Tuesday September 24, 2019

Paracetamol intake during pregnancy is hazardous for unborn baby boys, says a new study

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By NewsGram Staff Writer

A new study, which appeared in the journal, Science Translational Medicine, has shown that prolonged use of paracetamol during pregnancy may hinder the testosterone production in unborn baby boys.

As reported by IANS, Rod Mitchell, a clinical research at University of Edinburgh, stated, “This study adds to existing evidence that prolonged use of paracetamol in pregnancy may increase the risk of reproductive disorders in male babies.”

“We would advise that pregnant women should follow current guidance that the painkiller be taken at the lowest effective dose for the shortest possible time,” Mitchell added.

According to the report, the study observed the effects of paracetamol on testosterone production in mice that had grafts of human testicular tissue. These grafts have been shown to mimic how the developing testes grow and function during pregnancy.

The mice were given a daily dose of paracetamol over a period of seven days. The amount of testosterone produced by the human tissue was measured after an hour of the final dose of paracetamol. It was found that there was no effect on testosterone production following 24 hours of paracetamol treatment.

However, after seven days of exposure, the amount of testosterone production was reduced by 45 per cent.

“Further research is required to establish the mechanism by which paracetamol might have this effect,” the team concluded.

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Paracetamol During Pregnancy Can Risk Child’s Behaviour

Women who take paracetamol during pregnancy are at risk of having children with behaviour problems, warn researchers

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paracetamol, pregnancy, risk, behaviour
The study found an association between paracetamol intake and behavioural issues in children including hyperactivity and attention-deficit disorder. Pixabay

Women who take paracetamol during pregnancy are at risk of having children with behaviour problems, warn researchers.

The study, published in the journal Paediatric and Perinatal Epidemiology, examined whether there were any effects of taking paracetamol in mid-pregnancy and the behaviour of the offspring between the ages of six month and 11 years, with memory and IQ tested up until the age of 17.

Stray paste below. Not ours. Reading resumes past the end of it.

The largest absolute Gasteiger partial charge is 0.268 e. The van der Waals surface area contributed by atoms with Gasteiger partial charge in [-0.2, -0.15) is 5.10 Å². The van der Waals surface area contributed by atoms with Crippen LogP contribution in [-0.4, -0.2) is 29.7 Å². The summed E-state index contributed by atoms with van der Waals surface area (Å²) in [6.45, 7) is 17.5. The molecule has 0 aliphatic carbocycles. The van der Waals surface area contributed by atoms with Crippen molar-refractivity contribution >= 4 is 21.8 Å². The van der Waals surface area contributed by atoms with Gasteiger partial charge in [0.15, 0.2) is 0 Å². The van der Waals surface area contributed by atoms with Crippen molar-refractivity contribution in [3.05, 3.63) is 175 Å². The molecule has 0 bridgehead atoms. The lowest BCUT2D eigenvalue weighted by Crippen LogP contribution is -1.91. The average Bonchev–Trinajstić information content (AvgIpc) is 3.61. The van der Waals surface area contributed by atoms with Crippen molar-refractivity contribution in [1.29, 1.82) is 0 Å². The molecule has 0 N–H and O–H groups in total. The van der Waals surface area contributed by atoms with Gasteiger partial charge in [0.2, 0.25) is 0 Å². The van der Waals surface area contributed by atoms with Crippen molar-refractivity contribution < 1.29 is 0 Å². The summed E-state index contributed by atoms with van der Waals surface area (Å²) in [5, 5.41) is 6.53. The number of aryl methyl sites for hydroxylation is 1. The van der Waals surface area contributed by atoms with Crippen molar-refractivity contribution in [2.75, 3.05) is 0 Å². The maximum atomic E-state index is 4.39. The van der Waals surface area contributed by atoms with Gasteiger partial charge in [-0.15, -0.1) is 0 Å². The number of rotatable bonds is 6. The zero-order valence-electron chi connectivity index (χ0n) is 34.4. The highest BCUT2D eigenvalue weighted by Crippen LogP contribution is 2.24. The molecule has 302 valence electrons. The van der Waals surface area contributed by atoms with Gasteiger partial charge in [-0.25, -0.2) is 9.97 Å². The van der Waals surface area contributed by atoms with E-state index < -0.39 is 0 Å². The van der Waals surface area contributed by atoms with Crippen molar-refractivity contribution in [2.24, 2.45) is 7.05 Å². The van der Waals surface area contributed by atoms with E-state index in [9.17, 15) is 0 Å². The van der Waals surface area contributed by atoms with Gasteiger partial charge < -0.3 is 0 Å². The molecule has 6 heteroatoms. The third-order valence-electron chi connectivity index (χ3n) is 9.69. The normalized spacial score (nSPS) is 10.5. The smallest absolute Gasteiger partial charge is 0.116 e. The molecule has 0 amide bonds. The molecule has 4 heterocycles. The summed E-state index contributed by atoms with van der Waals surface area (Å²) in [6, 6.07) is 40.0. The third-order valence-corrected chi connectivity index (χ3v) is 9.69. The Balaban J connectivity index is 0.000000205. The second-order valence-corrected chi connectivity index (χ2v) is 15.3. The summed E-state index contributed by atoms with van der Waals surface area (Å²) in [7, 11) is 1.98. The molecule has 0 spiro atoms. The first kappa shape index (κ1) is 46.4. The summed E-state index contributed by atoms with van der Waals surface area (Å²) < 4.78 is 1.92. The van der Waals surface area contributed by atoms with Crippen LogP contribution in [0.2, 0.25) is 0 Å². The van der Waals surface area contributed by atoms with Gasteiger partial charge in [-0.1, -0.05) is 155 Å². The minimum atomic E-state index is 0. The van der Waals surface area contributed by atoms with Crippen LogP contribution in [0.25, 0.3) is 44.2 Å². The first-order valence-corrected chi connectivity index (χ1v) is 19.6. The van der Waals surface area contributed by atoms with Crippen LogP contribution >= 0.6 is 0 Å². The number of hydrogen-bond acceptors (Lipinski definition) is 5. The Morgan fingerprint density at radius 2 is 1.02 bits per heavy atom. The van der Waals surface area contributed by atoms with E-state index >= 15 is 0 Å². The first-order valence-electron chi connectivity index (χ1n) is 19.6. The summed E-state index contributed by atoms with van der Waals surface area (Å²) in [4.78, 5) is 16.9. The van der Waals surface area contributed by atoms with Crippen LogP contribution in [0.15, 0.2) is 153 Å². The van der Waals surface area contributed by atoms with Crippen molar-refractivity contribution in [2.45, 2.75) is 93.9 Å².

“Our findings add to a series of results concerning evidence of the possible adverse effects of taking paracetamol during pregnancy such as issues with asthma or behaviour in the offspring,” said study lead author Jean Golding, Professor at the University of Bristol in the UK.

“It reinforces the advice that women should be cautious when taking medication during pregnancy and to seek medical advice where necessary,” Golding said.

Using questionnaire and school information from Bristol’s Children of the 90s study, researchers examined 14,000 children.

paracetamol, pregnancy, risk, behaviour
Human ovaries exposed to paracetamol for a week in laboratories lost up to 40 per cent of their egg cells. Pixabay

When they were seven months pregnant, 43 per cent of their mothers said they had taken paracetamol “sometimes” or more often during the previous three months.

The researchers examined results of the children’s memory, IQ and pre-school development tests, temperament and behaviour measures.

The study found an association between paracetamol intake and behavioural issues in children including hyperactivity and attention-deficit disorder.

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However, this was no longer the case by the time the children reached the end of primary school.

According to the reseachers, boys appeared to be more susceptible than girls to the possible behavioural effects of the drug.

“It is important that our findings are tested in other studies – we were not in a position to show a causal link, rather an association between two outcomes,” Golding added. (IANS)